The governor of the Bank of Japan (BoJ) has suggested Japan’s economy is on a “moderate recovery trend” which is set to continue.
In a statement to a parliamentary committee, Haruhiko Kuroda confirmed that the BoJ will continue with its programme of quantitative and qualitative monetary easing (QQE) with the aim to achieve a price stability target of 2 per cent “as long as it is necessary for maintaining that target in a stable manner”.
Mr Kuroda said the bank will examine “both upside and downside risks to economic activity and prices, and make adjustments as appropriate” as part of its monetary policy strategy.
The governor pointed out that Japanese inflation is expected to remain subdued due to the impact of lower energy prices.
He said: “Based on the assumption that crude oil prices are expected to rise moderately from the recent levels, the year-on-year rate of increase in the CPI is likely to accelerate as the effects of the decline in crude oil prices dissipate, and reach around 2 per cent in or around fiscal 2015.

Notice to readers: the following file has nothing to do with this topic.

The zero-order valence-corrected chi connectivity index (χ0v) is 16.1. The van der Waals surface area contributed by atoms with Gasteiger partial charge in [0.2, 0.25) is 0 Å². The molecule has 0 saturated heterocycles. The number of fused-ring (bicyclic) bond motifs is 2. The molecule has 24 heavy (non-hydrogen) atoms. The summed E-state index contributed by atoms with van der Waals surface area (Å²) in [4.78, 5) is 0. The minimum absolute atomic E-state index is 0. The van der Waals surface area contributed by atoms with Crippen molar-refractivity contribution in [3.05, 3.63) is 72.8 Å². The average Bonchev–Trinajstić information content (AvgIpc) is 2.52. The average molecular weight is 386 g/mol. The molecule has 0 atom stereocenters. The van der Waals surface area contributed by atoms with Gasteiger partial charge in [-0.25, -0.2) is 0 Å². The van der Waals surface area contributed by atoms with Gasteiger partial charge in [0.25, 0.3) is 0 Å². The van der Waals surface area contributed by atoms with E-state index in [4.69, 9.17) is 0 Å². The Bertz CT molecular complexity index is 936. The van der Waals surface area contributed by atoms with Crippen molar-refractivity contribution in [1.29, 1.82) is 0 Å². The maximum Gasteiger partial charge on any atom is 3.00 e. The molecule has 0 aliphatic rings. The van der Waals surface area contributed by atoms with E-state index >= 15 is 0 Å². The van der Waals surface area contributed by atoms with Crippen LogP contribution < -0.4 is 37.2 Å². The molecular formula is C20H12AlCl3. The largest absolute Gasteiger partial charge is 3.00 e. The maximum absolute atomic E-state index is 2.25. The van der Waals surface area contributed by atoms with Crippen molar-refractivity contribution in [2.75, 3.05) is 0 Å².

“It should be noted, however, that the timing of reaching 2 per cent could be somewhat sooner or later to some extent, depending on developments in crude oil prices.”
In the bank’s semi-annual report on currency and monetary control, Mr Kuroda suggested that employment and income had improved, with wage increases expected to be announced by firms this year at annual wage negotiations.
The BoJ launched QQE in April 2013 and took the decision to expand the programme in October last year.